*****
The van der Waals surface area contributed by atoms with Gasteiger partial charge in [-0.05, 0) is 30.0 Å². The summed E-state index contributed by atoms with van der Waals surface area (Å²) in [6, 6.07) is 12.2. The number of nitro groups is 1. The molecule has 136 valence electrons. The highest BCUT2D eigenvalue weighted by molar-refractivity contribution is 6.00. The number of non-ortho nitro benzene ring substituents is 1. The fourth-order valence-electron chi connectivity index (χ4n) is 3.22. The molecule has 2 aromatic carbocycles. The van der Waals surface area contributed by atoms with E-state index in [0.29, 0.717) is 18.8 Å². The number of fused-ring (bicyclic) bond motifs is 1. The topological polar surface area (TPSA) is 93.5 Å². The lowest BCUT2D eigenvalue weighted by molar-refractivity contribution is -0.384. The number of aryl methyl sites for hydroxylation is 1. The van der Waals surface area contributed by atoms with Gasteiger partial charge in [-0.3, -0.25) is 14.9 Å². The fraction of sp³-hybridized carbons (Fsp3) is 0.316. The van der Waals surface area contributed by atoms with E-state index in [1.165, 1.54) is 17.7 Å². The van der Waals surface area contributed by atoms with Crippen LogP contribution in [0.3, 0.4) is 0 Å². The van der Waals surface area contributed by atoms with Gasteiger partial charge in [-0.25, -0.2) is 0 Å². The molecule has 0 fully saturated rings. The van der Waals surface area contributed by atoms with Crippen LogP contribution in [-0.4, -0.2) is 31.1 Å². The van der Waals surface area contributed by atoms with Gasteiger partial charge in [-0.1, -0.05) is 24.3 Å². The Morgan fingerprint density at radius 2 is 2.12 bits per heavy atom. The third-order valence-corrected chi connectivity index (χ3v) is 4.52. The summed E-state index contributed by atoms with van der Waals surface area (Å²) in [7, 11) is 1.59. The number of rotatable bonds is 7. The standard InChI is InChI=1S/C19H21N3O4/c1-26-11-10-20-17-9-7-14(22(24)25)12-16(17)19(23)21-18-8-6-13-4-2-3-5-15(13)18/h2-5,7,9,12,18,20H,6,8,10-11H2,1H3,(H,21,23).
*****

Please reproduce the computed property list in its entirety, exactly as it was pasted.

The van der Waals surface area contributed by atoms with Gasteiger partial charge in [-0.05, 0) is 30.0 Å². The summed E-state index contributed by atoms with van der Waals surface area (Å²) in [6, 6.07) is 12.2. The number of nitro groups is 1. The molecule has 136 valence electrons. The highest BCUT2D eigenvalue weighted by molar-refractivity contribution is 6.00. The number of non-ortho nitro benzene ring substituents is 1. The fourth-order valence-electron chi connectivity index (χ4n) is 3.22. The molecule has 2 aromatic carbocycles. The van der Waals surface area contributed by atoms with E-state index in [0.29, 0.717) is 18.8 Å². The number of fused-ring (bicyclic) bond motifs is 1. The topological polar surface area (TPSA) is 93.5 Å². The lowest BCUT2D eigenvalue weighted by molar-refractivity contribution is -0.384. The number of aryl methyl sites for hydroxylation is 1. The van der Waals surface area contributed by atoms with Gasteiger partial charge in [-0.3, -0.25) is 14.9 Å². The fraction of sp³-hybridized carbons (Fsp3) is 0.316. The van der Waals surface area contributed by atoms with E-state index in [1.165, 1.54) is 17.7 Å². The van der Waals surface area contributed by atoms with Crippen LogP contribution in [0.3, 0.4) is 0 Å². The van der Waals surface area contributed by atoms with Gasteiger partial charge in [-0.25, -0.2) is 0 Å². The molecule has 0 fully saturated rings. The van der Waals surface area contributed by atoms with Crippen LogP contribution in [-0.4, -0.2) is 31.1 Å². The van der Waals surface area contributed by atoms with Gasteiger partial charge in [-0.1, -0.05) is 24.3 Å². The Morgan fingerprint density at radius 2 is 2.12 bits per heavy atom. The third-order valence-corrected chi connectivity index (χ3v) is 4.52. The summed E-state index contributed by atoms with van der Waals surface area (Å²) in [7, 11) is 1.59. The number of rotatable bonds is 7. The standard InChI is InChI=1S/C19H21N3O4/c1-26-11-10-20-17-9-7-14(22(24)25)12-16(17)19(23)21-18-8-6-13-4-2-3-5-15(13)18/h2-5,7,9,12,18,20H,6,8,10-11H2,1H3,(H,21,23).